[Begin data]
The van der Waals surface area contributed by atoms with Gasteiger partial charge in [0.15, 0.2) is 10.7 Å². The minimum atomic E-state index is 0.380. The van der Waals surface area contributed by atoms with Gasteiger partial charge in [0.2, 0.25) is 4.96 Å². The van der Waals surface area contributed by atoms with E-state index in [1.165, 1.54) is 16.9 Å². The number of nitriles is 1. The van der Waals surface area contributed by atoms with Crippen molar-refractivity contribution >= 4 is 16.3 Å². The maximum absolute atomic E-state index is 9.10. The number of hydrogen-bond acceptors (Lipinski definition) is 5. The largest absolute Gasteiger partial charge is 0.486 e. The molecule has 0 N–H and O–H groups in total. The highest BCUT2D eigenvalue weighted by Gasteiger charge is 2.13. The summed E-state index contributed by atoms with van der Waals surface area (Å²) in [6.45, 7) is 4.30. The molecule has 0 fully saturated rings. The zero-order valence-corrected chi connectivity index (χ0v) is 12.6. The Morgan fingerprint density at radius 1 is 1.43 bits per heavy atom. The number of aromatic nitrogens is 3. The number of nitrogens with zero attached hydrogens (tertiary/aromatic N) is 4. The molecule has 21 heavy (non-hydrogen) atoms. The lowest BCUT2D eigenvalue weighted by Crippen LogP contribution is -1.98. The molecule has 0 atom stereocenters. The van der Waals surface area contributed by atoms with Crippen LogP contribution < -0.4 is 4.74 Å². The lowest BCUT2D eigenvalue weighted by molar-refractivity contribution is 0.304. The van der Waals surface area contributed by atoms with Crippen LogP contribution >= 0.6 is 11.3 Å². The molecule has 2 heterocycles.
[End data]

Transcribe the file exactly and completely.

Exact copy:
The van der Waals surface area contributed by atoms with Gasteiger partial charge in [0.15, 0.2) is 10.7 Å². The minimum atomic E-state index is 0.380. The van der Waals surface area contributed by atoms with Gasteiger partial charge in [0.2, 0.25) is 4.96 Å². The van der Waals surface area contributed by atoms with E-state index in [1.165, 1.54) is 16.9 Å². The number of nitriles is 1. The van der Waals surface area contributed by atoms with Crippen molar-refractivity contribution >= 4 is 16.3 Å². The maximum absolute atomic E-state index is 9.10. The number of hydrogen-bond acceptors (Lipinski definition) is 5. The largest absolute Gasteiger partial charge is 0.486 e. The molecule has 0 N–H and O–H groups in total. The highest BCUT2D eigenvalue weighted by Gasteiger charge is 2.13. The summed E-state index contributed by atoms with van der Waals surface area (Å²) in [6.45, 7) is 4.30. The molecule has 0 fully saturated rings. The zero-order valence-corrected chi connectivity index (χ0v) is 12.6. The Morgan fingerprint density at radius 1 is 1.43 bits per heavy atom. The number of aromatic nitrogens is 3. The number of nitrogens with zero attached hydrogens (tertiary/aromatic N) is 4. The molecule has 21 heavy (non-hydrogen) atoms. The lowest BCUT2D eigenvalue weighted by Crippen LogP contribution is -1.98. The molecule has 0 atom stereocenters. The van der Waals surface area contributed by atoms with Crippen LogP contribution < -0.4 is 4.74 Å². The lowest BCUT2D eigenvalue weighted by molar-refractivity contribution is 0.304. The van der Waals surface area contributed by atoms with Crippen LogP contribution >= 0.6 is 11.3 Å². The molecule has 2 heterocycles.